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CSIdentity Corp. v. New Equity Prod., Inc.

United States District Court, W.D. Texas, Austin Division

August 15, 2019





         Before the Court are Defendants' Motion to Dismiss (Dkt. No. 15), Plaintiff's Response (Dkt. No. 16), and Defendants' Reply (Dkt. No. 18); Plaintiff's Amended Motion for Discovery (Dkt. No. 17); and Plaintiff's additional brief (Dkt. No. 27). The District Court referred the above motion to the undersigned Magistrate Judge for a report and recommendation pursuant to 28 U.S.C. § 636(b) and Rule 1(c) of Appendix C of the Local Court Rules.

         I. BACKGROUND

         Plaintiff CSIdentity Corporation (“CSID”) is a corporation that is headquartered and conducts its business activities in Austin, Texas. CSID provides identity theft protection, fraud detection, credit monitoring, identity monitoring, and related services. New Equity is headquartered in California. New Equity (“NEP”) assists police officer associations in website design, fundraising efforts, and with social media. New Equity allegedly has a history of doing business in Texas, including previously contracting with Texas law enforcement associations and departments. Defendant Howitt is New Equity's chief executive officer. He has his principal residence in California.

         In September 2017 CSID and NEP entered into a Technology Services Agreement (“Agreement”). CSID alleges that it prepared, negotiated, and made revisions to the Agreement during negotiations in Austin, Texas. CSID, under the agreement, basically created a fully hosted website for NEP's customers to access. Under the Agreement, NEP is required to pay CSID over one million dollars. The Agreement is set to conclude on September 8, 2022. CSID claims that Howitt and other NEP representatives requested the right to assign the Agreement to another one of Howitt's companies, Spider Cyber Security, LLC (“Spider Cyber”). In November 2017, CSID, NEP, and Spider Cyber entered into the Consent to Assignment Agreement (“Assignment/Guaranty Agreement”), in which NEP assigned its rights and obligations under the parties' original Agreement to Spider Cyber. Spider Cyber agreed to be bound by the Agreement and to perform all NEP obligations and liabilities under the Agreement. Howitt, who is the CEO of NEP and the manager-member of Spider Cyber, signed the Assignment/Guaranty Agreement on behalf of NEP and Spider Cyber Security.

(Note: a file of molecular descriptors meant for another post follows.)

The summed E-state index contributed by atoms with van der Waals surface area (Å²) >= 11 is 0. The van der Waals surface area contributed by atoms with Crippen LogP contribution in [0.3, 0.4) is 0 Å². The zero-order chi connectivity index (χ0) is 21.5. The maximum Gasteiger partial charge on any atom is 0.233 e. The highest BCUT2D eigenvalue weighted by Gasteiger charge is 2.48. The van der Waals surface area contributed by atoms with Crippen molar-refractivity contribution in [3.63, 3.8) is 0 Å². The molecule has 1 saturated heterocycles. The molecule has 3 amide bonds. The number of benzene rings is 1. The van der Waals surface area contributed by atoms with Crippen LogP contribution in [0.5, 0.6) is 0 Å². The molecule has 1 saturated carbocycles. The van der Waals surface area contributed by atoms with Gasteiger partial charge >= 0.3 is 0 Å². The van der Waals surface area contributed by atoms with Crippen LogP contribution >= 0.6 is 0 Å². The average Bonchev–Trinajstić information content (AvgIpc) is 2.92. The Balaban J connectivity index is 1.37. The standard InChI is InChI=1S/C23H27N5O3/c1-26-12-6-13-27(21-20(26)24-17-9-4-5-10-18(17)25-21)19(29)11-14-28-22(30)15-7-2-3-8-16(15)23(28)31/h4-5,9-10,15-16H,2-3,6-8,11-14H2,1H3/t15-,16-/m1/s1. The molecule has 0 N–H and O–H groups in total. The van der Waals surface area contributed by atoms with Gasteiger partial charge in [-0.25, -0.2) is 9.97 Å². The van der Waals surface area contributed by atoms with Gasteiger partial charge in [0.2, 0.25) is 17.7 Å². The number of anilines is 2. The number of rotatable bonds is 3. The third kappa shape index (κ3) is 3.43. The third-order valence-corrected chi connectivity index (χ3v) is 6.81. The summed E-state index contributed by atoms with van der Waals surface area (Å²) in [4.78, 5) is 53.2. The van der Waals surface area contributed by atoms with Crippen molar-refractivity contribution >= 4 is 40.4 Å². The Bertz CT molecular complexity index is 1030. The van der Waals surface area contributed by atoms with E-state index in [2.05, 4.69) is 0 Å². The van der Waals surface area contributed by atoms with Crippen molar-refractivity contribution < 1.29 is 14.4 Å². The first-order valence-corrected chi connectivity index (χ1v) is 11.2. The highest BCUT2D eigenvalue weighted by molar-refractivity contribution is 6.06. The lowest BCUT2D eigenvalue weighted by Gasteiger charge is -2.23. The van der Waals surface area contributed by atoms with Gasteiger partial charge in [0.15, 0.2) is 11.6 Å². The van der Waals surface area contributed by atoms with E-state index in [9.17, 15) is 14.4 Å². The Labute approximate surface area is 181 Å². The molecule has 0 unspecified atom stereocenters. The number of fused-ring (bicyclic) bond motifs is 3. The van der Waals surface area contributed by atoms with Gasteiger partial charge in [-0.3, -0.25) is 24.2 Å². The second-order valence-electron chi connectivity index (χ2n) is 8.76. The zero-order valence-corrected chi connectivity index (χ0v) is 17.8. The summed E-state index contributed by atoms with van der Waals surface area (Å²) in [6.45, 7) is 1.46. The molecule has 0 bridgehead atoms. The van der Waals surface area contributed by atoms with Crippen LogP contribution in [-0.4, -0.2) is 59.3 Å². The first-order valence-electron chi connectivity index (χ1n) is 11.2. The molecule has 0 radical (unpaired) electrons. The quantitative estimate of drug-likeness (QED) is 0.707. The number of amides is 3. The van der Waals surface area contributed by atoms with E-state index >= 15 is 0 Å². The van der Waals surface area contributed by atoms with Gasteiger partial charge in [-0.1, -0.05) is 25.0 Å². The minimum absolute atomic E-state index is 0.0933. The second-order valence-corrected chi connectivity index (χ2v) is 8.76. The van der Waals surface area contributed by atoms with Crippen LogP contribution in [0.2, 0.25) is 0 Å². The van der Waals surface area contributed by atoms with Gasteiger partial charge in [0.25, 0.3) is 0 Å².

The Assignment/Guaranty Agreement contains a guaranty clause where NEP expressly guarantees Spider Cyber's performance and payment obligations under the Agreement. CSID claims that roughly four months after the parties entered into the Assignment/Guaranty Agreement, Spider Cyber relayed to CSID that it was insolvent and that Spider Cyber would be terminating the Agreement. CSID states that it emphasized to NEP it guaranteed Spider Cyber's payments under the Agreement, but NEP has allegedly refused to comply and has made none of the payments that are due. As a result, CSID filed this lawsuit, in which it brings several claims, including a breach of contract claim against NEP, breach of fiduciary duties claim against Howitt, a fraud claim against all defendants, and a civil conspiracy claim and alter ego claim against all defendants.

         Defendants move to dismiss for lack of personal jurisdiction and improper venue. The Court ordered additional briefing on the narrow question of the applicability of the forum selection clause in the Agreement. Dkt. No. 26. CSID timely filed the ordered briefing, Dkt. No. 27, while Defendants failed to file any additional brief.